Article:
Free Speech Group Has Its Day in Federal Court
Arlington, Va.—Should Mississippi citizens need to get the government’s permission before speaking about political issues with their friends and neighbors? That is the question to be answered by a First Amendment lawsuit to be argued this morning in the U.S. District Court for the Northern District of Mississippi. The lawsuit was filed by five Mississippi citizens represented by the Institute for Justice (IJ), a national public interest law firm.
Vance Justice, Sharon Bynum, Matt Johnson, Alison Kinnaman and Stan O’Dell are Mississippi citizens who simply wanted to join together in 2011 to speak out in favor of Initiative 31—an effort to provide Mississippi citizens with greater protection from eminent domain abuse. Their efforts were stymied by Mississippi law, which requires groups that want to spend as little as $200 on political speech to first register with the government and navigate a complex web of regulations. Failure to comply with the law can subject a group to fines and possible criminal penalties.
“In America, the only thing you should need to speak about politics is an opinion,” said IJ Attorney Paul Avelar, lead counsel in the lawsuit. “But thanks to Mississippi’s burdensome campaign finance laws, groups of concerned citizens need more than just their opinions: They also need a lawyer.”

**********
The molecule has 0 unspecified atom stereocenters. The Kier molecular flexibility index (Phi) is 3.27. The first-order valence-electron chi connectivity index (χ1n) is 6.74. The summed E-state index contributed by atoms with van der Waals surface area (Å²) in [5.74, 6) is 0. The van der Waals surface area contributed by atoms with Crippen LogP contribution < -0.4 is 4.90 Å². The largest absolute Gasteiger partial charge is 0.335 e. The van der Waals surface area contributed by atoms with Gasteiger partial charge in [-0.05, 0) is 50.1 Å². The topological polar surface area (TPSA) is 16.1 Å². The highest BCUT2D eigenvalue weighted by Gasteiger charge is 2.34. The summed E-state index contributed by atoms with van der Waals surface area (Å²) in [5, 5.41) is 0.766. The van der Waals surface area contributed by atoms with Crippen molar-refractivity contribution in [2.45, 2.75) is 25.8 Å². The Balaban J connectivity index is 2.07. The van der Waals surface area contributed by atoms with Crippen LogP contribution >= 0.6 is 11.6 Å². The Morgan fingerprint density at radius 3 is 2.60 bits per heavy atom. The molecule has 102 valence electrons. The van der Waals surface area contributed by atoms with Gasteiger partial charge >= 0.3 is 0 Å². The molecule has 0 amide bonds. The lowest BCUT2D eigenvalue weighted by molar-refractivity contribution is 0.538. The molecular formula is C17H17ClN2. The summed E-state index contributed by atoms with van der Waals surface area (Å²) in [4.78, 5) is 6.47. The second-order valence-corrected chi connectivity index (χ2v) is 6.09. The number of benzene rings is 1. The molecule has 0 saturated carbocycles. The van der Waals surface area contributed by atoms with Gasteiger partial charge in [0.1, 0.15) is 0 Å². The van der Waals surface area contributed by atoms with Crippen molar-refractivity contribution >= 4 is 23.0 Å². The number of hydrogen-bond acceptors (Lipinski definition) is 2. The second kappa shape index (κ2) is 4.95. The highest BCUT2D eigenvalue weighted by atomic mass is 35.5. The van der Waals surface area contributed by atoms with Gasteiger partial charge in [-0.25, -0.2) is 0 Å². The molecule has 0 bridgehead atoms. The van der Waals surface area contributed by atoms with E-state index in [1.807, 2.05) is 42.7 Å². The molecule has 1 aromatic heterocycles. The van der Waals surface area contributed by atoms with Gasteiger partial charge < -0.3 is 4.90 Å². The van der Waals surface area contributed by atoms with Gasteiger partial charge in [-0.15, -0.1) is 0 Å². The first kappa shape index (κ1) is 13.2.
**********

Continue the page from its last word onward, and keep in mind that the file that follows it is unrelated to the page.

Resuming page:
Under Mississippi law, anytime two or more people join together to spend more than $200 to support or oppose a ballot issue, they become a fully regulated political committee. This means they must register with the state; appoint a director and treasurer; file monthly, annual and other periodic reports of their activities; and keep track of every dollar that is spent or contributed—including the gas used to drive to a copy shop to pick up flyers. Further, personal information about everyone involved, including their address and the name of their employer, is made public on the Internet for the world to see.
“The U.S. Supreme Court has already held that laws like Mississippi’s are unconstitutionally burdensome even for corporations and unions,” said IJ Attorney Paul Sherman, who represents clients in a similar challenge to laws in Florida. “Laws that are too burdensome for General Motors and the AFL-CIO are too burdensome for ordinary Americans like our clients.”
In conjunction with the filing of this lawsuit in 2011, the Institute for Justice released a national report, Full Disclosure: How Campaign Finance Disclosure Laws Fail to Inform Voters and Stifle Public Debate. The report shows that disclosure laws like Mississippi’s do little to help voters while imposing substantial costs on those looking to participate in the political process. The author, David M. Primo, Ph.D., is a recognized expert in American politics, campaign finance regulation and fiscal policy. His research has appeared in news outlets nationwide and was recently cited by the U.S. Supreme Court.
“Mandatory disclosure laws burden speech and scare people away from getting involved in their communities politically,” said Avelar. “Campaign finance laws end up favoring the wealthy and political insiders while inhibiting the ability of ordinary Americans to speak and participate in the political process. That’s unconstitutional, and it’s the duty of the federal courts to put a stop to it.”